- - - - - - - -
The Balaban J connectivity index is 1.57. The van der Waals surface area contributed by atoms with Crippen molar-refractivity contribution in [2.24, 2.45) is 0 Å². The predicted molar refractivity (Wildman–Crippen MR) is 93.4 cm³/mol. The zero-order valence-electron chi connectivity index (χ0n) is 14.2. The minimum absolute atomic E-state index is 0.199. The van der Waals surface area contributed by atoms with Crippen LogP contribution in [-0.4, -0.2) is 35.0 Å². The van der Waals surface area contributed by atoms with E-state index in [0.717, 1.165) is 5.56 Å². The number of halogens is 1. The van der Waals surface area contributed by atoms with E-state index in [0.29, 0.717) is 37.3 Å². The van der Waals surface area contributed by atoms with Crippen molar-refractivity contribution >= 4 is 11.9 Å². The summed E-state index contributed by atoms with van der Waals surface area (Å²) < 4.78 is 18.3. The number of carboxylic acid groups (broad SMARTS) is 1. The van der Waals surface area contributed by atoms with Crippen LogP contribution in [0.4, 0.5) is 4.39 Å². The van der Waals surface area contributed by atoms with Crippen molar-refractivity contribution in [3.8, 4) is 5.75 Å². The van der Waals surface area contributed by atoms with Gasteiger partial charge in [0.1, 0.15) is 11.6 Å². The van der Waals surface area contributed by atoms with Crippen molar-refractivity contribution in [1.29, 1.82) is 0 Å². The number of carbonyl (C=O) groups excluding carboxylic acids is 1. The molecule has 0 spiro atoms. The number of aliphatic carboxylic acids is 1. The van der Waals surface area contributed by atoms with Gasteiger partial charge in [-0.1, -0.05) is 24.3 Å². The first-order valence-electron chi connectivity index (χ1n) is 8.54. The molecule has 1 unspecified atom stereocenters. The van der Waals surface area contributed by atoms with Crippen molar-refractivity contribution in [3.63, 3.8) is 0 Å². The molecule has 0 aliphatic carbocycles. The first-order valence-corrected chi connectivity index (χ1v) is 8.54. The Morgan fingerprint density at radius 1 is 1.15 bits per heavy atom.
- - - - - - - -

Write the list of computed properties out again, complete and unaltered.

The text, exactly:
The Balaban J connectivity index is 1.57. The van der Waals surface area contributed by atoms with Crippen molar-refractivity contribution in [2.24, 2.45) is 0 Å². The predicted molar refractivity (Wildman–Crippen MR) is 93.4 cm³/mol. The zero-order valence-electron chi connectivity index (χ0n) is 14.2. The minimum absolute atomic E-state index is 0.199. The van der Waals surface area contributed by atoms with Crippen LogP contribution in [-0.4, -0.2) is 35.0 Å². The van der Waals surface area contributed by atoms with E-state index in [0.717, 1.165) is 5.56 Å². The number of halogens is 1. The van der Waals surface area contributed by atoms with E-state index in [0.29, 0.717) is 37.3 Å². The van der Waals surface area contributed by atoms with Crippen molar-refractivity contribution >= 4 is 11.9 Å². The summed E-state index contributed by atoms with van der Waals surface area (Å²) < 4.78 is 18.3. The number of carboxylic acid groups (broad SMARTS) is 1. The van der Waals surface area contributed by atoms with Crippen LogP contribution in [0.4, 0.5) is 4.39 Å². The van der Waals surface area contributed by atoms with Crippen molar-refractivity contribution in [3.8, 4) is 5.75 Å². The van der Waals surface area contributed by atoms with Gasteiger partial charge in [0.1, 0.15) is 11.6 Å². The van der Waals surface area contributed by atoms with Crippen molar-refractivity contribution in [1.29, 1.82) is 0 Å². The number of carbonyl (C=O) groups excluding carboxylic acids is 1. The molecule has 0 spiro atoms. The number of aliphatic carboxylic acids is 1. The van der Waals surface area contributed by atoms with Gasteiger partial charge in [-0.1, -0.05) is 24.3 Å². The first-order valence-electron chi connectivity index (χ1n) is 8.54. The molecule has 1 unspecified atom stereocenters. The van der Waals surface area contributed by atoms with Crippen molar-refractivity contribution in [3.63, 3.8) is 0 Å². The molecule has 0 aliphatic carbocycles. The first-order valence-corrected chi connectivity index (χ1v) is 8.54. The Morgan fingerprint density at radius 1 is 1.15 bits per heavy atom.